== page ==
And if noise-induced hearing loss — or even suspected hidden hearing loss — becomes a factor, there is new hearing technology that can help. Even teachers that suffer from tinnitus can seek relief through innovative solutions.

Hearing aid technology now exists that can dramatically improve a teacher’s ability to hear and communicate in virtually any setting, from the classroom to the teachers’ lounge, to a restaurant at the end of a busy day. My company recently created a hearing aid technology platform we call Augmented Xperience that integrates two microprocessors into stylish, discreet hearing aids for handling speech and background noise separately. This kind of split processing in hearing aids makes it so hearing loss sufferers can listen and communicate more effectively in all environments —  noisy, quiet, or normal. They can hear more clearly what a student is saying while suppressing classroom noise that might otherwise get in the way.

In addition, we’ve created a Face Mask Mode for our hearing aids, which wearers control through a smartphone app to compensate for muffled speech cause by face masks. And most of our hearing products also include what is called notch therapy technology for helping suppress tinnitus. Notch therapy identifies the wearer’s unique tinnitus frequency and creates a frequency notch in their hearing aids that ultimately offsets and silences the tinnitus, helping them communicate better, but also alleviating the effects of excessive noise that might hinder their daily lives.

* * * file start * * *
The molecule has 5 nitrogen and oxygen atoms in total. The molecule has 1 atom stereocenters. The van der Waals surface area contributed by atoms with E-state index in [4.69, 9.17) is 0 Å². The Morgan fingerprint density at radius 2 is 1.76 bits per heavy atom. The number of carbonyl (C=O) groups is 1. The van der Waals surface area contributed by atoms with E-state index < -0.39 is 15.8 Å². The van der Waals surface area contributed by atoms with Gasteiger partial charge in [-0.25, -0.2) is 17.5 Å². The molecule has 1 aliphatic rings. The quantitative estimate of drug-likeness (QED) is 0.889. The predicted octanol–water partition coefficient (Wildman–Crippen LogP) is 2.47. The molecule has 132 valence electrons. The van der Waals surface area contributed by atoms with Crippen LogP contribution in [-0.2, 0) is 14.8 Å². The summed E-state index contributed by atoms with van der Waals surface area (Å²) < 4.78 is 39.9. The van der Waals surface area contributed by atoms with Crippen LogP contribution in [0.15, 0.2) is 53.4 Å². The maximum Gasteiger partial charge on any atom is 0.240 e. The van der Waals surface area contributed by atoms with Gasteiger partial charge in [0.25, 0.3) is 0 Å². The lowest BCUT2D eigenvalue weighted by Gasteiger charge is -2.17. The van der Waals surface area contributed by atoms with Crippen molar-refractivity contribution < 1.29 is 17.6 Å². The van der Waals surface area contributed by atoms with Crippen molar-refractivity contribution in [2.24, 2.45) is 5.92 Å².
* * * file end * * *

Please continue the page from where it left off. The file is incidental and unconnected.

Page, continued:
Classrooms can be noisy places. It’s important that teachers and school administrators recognize the situation shouldn’t just be a fact of life in education. Noise disrupts the learning-teaching process and, in fact, can adversely affect the health and wellbeing of the very teachers entrusted with bringing knowledge and order to classrooms. By treating the noise itself, and by taking care of their hearing health through exams and properly fitted hearing aids designed to actually work in noise, teachers can be the effective communicators we’re all incredibly thankful for.

About the Author

Brian Taylor is a Doctor of Audiology and Senior Director of Audiology for Signia. He is also the editor of Audiology Practices, a quarterly journal of the Academy of Doctors of Audiology, editor-at-large for Hearing Health and Technology Matters and adjunct instructor at the University of Wisconsin. Dr. Taylor has authored several peer reviewed articles and textbooks and is a highly sought out lecturer. Brian has nearly 30 years of experience as both a clinician, business manager and university instructor. His most recent textbook, Relationship-Centered Consultation Skills for Audiologists, was published in July 2021.